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‘Big 3’ Shipyards Get State Aid

Monday, June 13, 2016

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Following several consecutive quarters of extreme financial losses, the Korean government is stepping in to assist the world’s three largest shipbuilders.

Hyundai Heavy Industries, Daewoo Shipbuilding & Marine Engineering and Samsung Heavy Industries—the so-called “Big 3” of the industry—will be the beneficiaries of an 11 trillion-won ($9.5 billion) fund to help lenders absorb losses while the businesses restructure, business news source Bloomberg reported.

These shipyards are reportedly suffering from the effects of a poorly timed venture into offshore oil facility construction. This diversification was meant to make up for the losses they felt from a supply glut in the commercial ship market.

LNG-LPG carrier, Daewoo
Daewoo Shipbuilding & Marine Engineering

The world's three largest shipbuilders have revealed plans describing how they intend to manage their financials, reduce debt, improve efficiency in response to steep losses following the recent shipbuilding downturn.

And while most of the shipyards’ losses have been attributed to those offshore projects (in play since 2010), canceled orders, the delivery of underpriced ships, a rise in shipbuilding costs and increased costs stemming from delays in their offshore construction have also contributed to the financial hurt.

According to Bloomberg data, the Big 3 show a 9.57 trillion won ($8.2 billion) in debt and loans with maturities that extend as far out as 2022.

Government Funding

In an effort to help the Big 3—said to employ 62,000—stay afloat during this slump, the South Korean government and the Bank of Korea established the 11 trillion-won fund to help the state-run banks that serve as the industry’s lenders.

The fund is intended to shore up the lenders’ capital to better help them absorb any losses as they aid the shipbuilders in their restructuring, the government noted.

Slated to be active as of July 1, the fund is expected to be available through year-end 2017.

Plans to Restructure

Meanwhile, as part of its proposal, the government asked the shipbuilders to share how they intend to better manage their financials, reduce debt, improve efficiency and minimize the effects on the economy going forward, the Australian Financial Review reported.

"We will swiftly carry out restructuring of shipping and shipbuilding companies under the principle that the companies strictly implement their own reform plans and take losses incurred," Finance Minister Yoo Il Ho said in a statement.

Those plans indicated that the shipbuilders propose raising a combined 8.41 trillion won ($7.2 billion) that will include the sale of assets as part of the restructuring, Bloomberg said. Some of these plans are expected to impact tens of thousands of workers, sources said.

Samsung Heavy Industries

The South Korean government and the Bank of Korea established a $9.5 million fund to help strengthen the capital of the state-run banks and help them absorb any losses as they aid the shipbuilders in their restructuring plans.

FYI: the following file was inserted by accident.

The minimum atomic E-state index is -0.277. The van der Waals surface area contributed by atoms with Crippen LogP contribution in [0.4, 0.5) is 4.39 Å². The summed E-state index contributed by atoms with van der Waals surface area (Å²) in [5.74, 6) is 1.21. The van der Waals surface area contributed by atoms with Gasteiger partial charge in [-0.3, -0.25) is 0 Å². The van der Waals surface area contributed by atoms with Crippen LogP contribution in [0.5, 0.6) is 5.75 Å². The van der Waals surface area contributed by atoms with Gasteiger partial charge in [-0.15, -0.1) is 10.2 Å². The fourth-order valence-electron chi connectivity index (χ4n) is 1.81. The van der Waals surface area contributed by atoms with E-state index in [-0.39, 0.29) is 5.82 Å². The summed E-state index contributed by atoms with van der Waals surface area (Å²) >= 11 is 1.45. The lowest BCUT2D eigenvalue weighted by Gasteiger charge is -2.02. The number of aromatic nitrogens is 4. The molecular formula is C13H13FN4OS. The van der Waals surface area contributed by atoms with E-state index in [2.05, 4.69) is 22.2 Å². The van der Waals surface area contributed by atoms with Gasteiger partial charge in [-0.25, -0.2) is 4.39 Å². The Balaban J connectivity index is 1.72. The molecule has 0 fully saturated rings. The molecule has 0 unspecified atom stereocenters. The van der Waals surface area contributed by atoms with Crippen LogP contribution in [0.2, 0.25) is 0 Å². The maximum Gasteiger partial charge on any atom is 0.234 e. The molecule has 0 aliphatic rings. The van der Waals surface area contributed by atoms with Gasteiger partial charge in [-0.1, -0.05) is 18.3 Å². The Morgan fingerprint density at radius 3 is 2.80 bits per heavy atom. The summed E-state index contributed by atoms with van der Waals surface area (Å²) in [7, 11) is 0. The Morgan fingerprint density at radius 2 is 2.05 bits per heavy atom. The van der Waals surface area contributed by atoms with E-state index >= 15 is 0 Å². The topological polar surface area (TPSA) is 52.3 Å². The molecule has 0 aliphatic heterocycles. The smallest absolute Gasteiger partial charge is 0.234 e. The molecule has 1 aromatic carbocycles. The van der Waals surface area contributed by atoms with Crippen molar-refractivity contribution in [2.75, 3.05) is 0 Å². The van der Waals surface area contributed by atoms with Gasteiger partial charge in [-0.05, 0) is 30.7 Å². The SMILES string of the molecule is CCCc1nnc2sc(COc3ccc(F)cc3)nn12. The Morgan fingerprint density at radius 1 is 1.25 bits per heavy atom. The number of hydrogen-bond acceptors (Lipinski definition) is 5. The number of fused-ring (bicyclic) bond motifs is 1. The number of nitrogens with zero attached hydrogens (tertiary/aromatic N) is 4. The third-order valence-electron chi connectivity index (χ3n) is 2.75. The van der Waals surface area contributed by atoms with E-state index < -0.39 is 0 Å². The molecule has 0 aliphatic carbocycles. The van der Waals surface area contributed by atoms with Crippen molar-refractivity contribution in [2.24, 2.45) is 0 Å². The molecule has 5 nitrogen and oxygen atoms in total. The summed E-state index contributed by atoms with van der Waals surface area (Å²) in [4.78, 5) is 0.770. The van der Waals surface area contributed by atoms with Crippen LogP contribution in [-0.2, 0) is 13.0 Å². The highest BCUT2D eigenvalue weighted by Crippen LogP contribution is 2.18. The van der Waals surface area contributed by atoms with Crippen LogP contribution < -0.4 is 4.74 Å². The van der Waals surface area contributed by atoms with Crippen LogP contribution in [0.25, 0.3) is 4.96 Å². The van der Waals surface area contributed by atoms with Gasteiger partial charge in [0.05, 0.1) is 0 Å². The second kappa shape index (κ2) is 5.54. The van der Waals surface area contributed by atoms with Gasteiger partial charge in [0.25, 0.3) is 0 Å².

Specifically, Daewoo Shipbuilding hopes to raise 3.45 trillion won ($2.97 billion) through sale of 14 subsidiaries, two floating docks and its specialty shipbuilding business. Job and salary cuts will also be implemented in order to save money, according to the company.

Hyundai Heavy expects to raise 3.5 trillion won ($3 billion) by selling its shares in other companies, including KCC Corp. and Hyundai Motor Co., as well as its three financial units, the company said. Cuts in jobs and pay are expected to save it 900 billion won (about $770 million), while the shipbuilder says it will also reduce its debt-to-equity ratio from the current 134 percent to 80 percent.

Samsung Heavy said it will raise 1.46 trillion won ($1.3 million) by selling assets through bond sales, as well as cutting jobs, adding that it will sell new shares if more cash is needed.


With the restructuring plans in place, Daewoo Shipbuilding anticipates achieving an operating profit in the second quarter, it told Bloomberg.

Similarly, Hyundai Heavy intends to rebuild market confidence through its efforts.

Samsung Heavy said it expects to see a boost in new orders in the second half of the year and is targeting $5 billion in contracts by year-end.

“They aren’t out of the woods,” said Hong Seok Jun, an analyst at Korea Investors Service. “The industry needs new shipbuilding orders to really start showing signs of a recovery and after that there has to be high-quality orders.”

Park Moo Hyun, a Seoul-based analyst at Hana Daetoo Securities Co., indicated that these efforts happen to coincide with the earliest signs of a potential recovery. Deliveries in terms of deadweight tons increased 39 percent in May from a year earlier, he said.

“Things are starting to turn around for the shipyards as more vessels and offshore projects are delivered to clients,” Park said. “The focus now should be on providing funds to help them win new orders.”


Tagged categories: Asia Pacific; Business conditions; Construction; Daewoo Shipbuilding & Marine Engineering Co.; EMEA (Europe, Middle East and Africa); Finance; Hyundai Heavy Industries Co.; Latin America; Marine; North America; Offshore; Oil and Gas; Program/Project Management; Samsung Heavy Industries Co.; Shipyards

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